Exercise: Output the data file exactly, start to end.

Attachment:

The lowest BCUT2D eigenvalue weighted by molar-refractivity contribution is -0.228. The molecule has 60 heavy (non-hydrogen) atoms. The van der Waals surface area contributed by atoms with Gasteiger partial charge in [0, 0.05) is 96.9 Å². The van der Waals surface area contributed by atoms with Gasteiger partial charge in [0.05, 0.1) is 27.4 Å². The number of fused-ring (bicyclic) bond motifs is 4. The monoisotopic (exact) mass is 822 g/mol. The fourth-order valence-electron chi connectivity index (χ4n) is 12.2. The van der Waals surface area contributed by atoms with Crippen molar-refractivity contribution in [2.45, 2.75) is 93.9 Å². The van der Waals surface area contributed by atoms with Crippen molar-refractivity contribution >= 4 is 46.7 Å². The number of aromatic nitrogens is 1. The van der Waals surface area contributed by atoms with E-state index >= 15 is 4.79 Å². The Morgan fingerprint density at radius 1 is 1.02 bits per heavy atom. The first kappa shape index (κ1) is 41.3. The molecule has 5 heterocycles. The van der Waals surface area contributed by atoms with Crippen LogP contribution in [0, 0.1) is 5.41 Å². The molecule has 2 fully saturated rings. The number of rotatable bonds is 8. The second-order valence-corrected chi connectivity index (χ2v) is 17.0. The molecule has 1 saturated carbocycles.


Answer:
The lowest BCUT2D eigenvalue weighted by molar-refractivity contribution is -0.228. The molecule has 60 heavy (non-hydrogen) atoms. The van der Waals surface area contributed by atoms with Gasteiger partial charge in [0, 0.05) is 96.9 Å². The van der Waals surface area contributed by atoms with Gasteiger partial charge in [0.05, 0.1) is 27.4 Å². The number of fused-ring (bicyclic) bond motifs is 4. The monoisotopic (exact) mass is 822 g/mol. The fourth-order valence-electron chi connectivity index (χ4n) is 12.2. The van der Waals surface area contributed by atoms with Crippen molar-refractivity contribution in [2.45, 2.75) is 93.9 Å². The van der Waals surface area contributed by atoms with Crippen molar-refractivity contribution >= 4 is 46.7 Å². The number of aromatic nitrogens is 1. The van der Waals surface area contributed by atoms with E-state index >= 15 is 4.79 Å². The Morgan fingerprint density at radius 1 is 1.02 bits per heavy atom. The first kappa shape index (κ1) is 41.3. The molecule has 5 heterocycles. The van der Waals surface area contributed by atoms with Crippen LogP contribution in [0, 0.1) is 5.41 Å². The molecule has 2 fully saturated rings. The number of rotatable bonds is 8. The second-order valence-corrected chi connectivity index (χ2v) is 17.0. The molecule has 1 saturated carbocycles.